Liability coverage at issue; House bill would cap attorney fees, punitive awards

Charleston Daily Mail
Wednesday, September 18, 2002

Like a patient awaking from a coma, medical malpractice legislation has been given a new lease on life as federal lawmakers refocus on the liability insurance issue.

By day's end, a key House committee is expected to approve a bill capping punitive damage awards and attorney fees.

While medical malpractice has been a headline-grabbing subject in a number of states, notably West Virginia and Nevada, Congress largely has refrained from entering the debate, devoting only cursory hearings to rising insurance premiums and escalating jury awards.


"We know patients aren't coming out on top," said Energy and Commerce Chairman Billy Tauzin, R-La., whose committee debates the bill today. "The system is frankly broken."

The bill caps both punitive and non-economic, or pain and suffering, damages, limits the amount of time during which a health care-related lawsuit can be filed and restricts attorney contingency fees. The legislation would apply to suits filed in both federal and state courts unless the state provided even greater protections to defendants.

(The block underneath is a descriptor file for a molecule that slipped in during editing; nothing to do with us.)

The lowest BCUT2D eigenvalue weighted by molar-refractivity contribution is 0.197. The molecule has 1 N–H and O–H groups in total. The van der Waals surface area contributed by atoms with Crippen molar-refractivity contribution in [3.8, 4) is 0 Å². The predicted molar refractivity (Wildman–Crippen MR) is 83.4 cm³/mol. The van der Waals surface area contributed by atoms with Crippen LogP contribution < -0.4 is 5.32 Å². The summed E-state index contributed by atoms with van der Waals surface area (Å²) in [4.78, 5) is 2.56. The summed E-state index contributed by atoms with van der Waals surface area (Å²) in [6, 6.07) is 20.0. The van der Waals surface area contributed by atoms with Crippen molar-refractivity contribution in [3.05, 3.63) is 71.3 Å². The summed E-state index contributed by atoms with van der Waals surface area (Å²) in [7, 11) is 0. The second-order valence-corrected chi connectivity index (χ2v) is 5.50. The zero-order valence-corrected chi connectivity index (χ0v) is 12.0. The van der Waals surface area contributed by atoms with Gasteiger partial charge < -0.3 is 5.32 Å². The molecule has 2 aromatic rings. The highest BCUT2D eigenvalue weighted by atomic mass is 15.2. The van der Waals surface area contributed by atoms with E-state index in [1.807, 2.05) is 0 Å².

Opponents say the measure takes aim at the wrong issue. If doctors face mounting insurance bills or lose coverage, the real culprit is the insurance industry, said Joanne Doroshow of the Center for Justice and Democracy. Insurers simply are trying to recoup the losses from a cyclical downturn in the insurance market by raiding the wallets of doctors and their patients, she said.

"There's nothing in this bill to help patients at all," Doroshow said.

For a copy of the complete article, contact CJ&D. .

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